The most popular Studio Ghibli films, the ones that worldwide audiences most readily associate with the name, are the ones that combine a human foundation with a fantastical setting, like “Spirited Away,” “Princess Mononoke,” “Castle in the Sky,” and “Howl’s Moving Castle.” Each of these showcases the incredible imagination of director Hayao Miyazaki in vivid visual fashion. “From Up On Poppy Hill,” directed by his son Goro Miyazaki, is grounded in reality and Japanese history instead. But it’s filled with the emotional clarity and insight that made Studio Ghibli famous.
“From Up On Poppy Hill” takes place in 1963 in Japan, a period in which the country’s rapid economic and technological progress seemed to threaten its sense of cultural identity. This tension shapes the characters and narrative of “Poppy Hill;” all of them are coping with the realities of a modernized future while trying to respect the histories of their families and their country.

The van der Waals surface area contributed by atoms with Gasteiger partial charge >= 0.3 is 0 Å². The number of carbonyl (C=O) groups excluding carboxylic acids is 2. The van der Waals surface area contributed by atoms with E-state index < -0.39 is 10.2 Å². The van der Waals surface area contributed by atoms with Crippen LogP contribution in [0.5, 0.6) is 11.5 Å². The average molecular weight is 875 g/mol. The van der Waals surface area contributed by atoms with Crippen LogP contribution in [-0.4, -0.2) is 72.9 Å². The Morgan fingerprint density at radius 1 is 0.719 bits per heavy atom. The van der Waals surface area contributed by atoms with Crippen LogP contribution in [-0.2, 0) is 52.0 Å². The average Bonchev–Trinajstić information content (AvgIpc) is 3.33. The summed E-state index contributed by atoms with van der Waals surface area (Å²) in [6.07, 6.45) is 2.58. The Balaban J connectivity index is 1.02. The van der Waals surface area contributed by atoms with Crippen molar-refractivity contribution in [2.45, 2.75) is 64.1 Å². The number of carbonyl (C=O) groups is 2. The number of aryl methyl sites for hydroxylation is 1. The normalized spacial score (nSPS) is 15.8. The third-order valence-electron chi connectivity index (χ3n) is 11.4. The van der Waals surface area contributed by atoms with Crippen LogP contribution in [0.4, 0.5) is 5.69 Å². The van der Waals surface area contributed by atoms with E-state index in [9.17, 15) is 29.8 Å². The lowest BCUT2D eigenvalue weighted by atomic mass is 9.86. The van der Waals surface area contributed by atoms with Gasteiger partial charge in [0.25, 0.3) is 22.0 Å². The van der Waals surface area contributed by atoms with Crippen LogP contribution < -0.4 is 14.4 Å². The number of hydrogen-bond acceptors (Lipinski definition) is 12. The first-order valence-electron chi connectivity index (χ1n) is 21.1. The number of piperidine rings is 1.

Past tragedies affect characters societally and personally. The Korean War’s impact on two teenagers’ families informs their relationship in the present, while their student union works to prevent the demolition of an old clubhouse in order to preserve the school’s history. This keeps the story immediate and personal despite its broad range, and it handles sensitive, affecting material with nuance and care.
“Poppy Hill” doesn’t contain any of the supernatural element that defined Hayao Miyazaki’s work, but it’s easily among the most beautiful animated films in recent memory. It fills each moment with exacting detail, celebrating the mundane and the routine with gorgeous illustration. This dovetails with the film’s understated approach to developing character and narrative.
It’s subtle and honest and endearing in all the ways audiences have come to expect from a Studio Ghibli film, but it’s bold in its realistic approach to design and setting. Much like the characters in his film, Goro Miyazaki has found a way to honor the past while forging a new path.